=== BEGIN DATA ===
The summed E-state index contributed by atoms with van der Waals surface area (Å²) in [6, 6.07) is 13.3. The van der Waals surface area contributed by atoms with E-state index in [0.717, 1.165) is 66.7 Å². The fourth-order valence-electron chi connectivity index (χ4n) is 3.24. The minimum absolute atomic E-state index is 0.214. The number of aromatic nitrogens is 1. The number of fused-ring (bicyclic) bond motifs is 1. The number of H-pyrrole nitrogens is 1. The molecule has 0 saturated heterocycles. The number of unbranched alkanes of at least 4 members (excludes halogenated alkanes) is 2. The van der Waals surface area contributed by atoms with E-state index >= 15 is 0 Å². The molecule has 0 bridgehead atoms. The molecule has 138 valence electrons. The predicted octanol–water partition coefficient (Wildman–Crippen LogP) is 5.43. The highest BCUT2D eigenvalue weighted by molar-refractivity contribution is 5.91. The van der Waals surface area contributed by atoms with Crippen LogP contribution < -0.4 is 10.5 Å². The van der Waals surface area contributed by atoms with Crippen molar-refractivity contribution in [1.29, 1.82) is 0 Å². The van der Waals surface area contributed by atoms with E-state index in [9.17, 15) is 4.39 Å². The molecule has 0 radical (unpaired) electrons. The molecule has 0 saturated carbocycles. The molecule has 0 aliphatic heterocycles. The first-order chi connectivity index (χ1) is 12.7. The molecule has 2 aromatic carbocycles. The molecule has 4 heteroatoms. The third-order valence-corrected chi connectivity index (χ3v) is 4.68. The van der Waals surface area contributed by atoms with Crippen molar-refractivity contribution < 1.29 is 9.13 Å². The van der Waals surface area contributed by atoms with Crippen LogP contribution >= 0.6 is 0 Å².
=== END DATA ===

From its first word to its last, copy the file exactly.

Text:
The summed E-state index contributed by atoms with van der Waals surface area (Å²) in [6, 6.07) is 13.3. The van der Waals surface area contributed by atoms with E-state index in [0.717, 1.165) is 66.7 Å². The fourth-order valence-electron chi connectivity index (χ4n) is 3.24. The minimum absolute atomic E-state index is 0.214. The number of aromatic nitrogens is 1. The number of fused-ring (bicyclic) bond motifs is 1. The number of H-pyrrole nitrogens is 1. The molecule has 0 saturated heterocycles. The number of unbranched alkanes of at least 4 members (excludes halogenated alkanes) is 2. The van der Waals surface area contributed by atoms with E-state index >= 15 is 0 Å². The molecule has 0 bridgehead atoms. The molecule has 138 valence electrons. The predicted octanol–water partition coefficient (Wildman–Crippen LogP) is 5.43. The highest BCUT2D eigenvalue weighted by molar-refractivity contribution is 5.91. The van der Waals surface area contributed by atoms with Crippen LogP contribution < -0.4 is 10.5 Å². The van der Waals surface area contributed by atoms with Crippen molar-refractivity contribution in [1.29, 1.82) is 0 Å². The van der Waals surface area contributed by atoms with E-state index in [9.17, 15) is 4.39 Å². The molecule has 0 radical (unpaired) electrons. The molecule has 0 saturated carbocycles. The molecule has 0 aliphatic heterocycles. The first-order chi connectivity index (χ1) is 12.7. The molecule has 2 aromatic carbocycles. The molecule has 4 heteroatoms. The third-order valence-corrected chi connectivity index (χ3v) is 4.68. The van der Waals surface area contributed by atoms with Crippen molar-refractivity contribution < 1.29 is 9.13 Å². The van der Waals surface area contributed by atoms with Crippen LogP contribution >= 0.6 is 0 Å².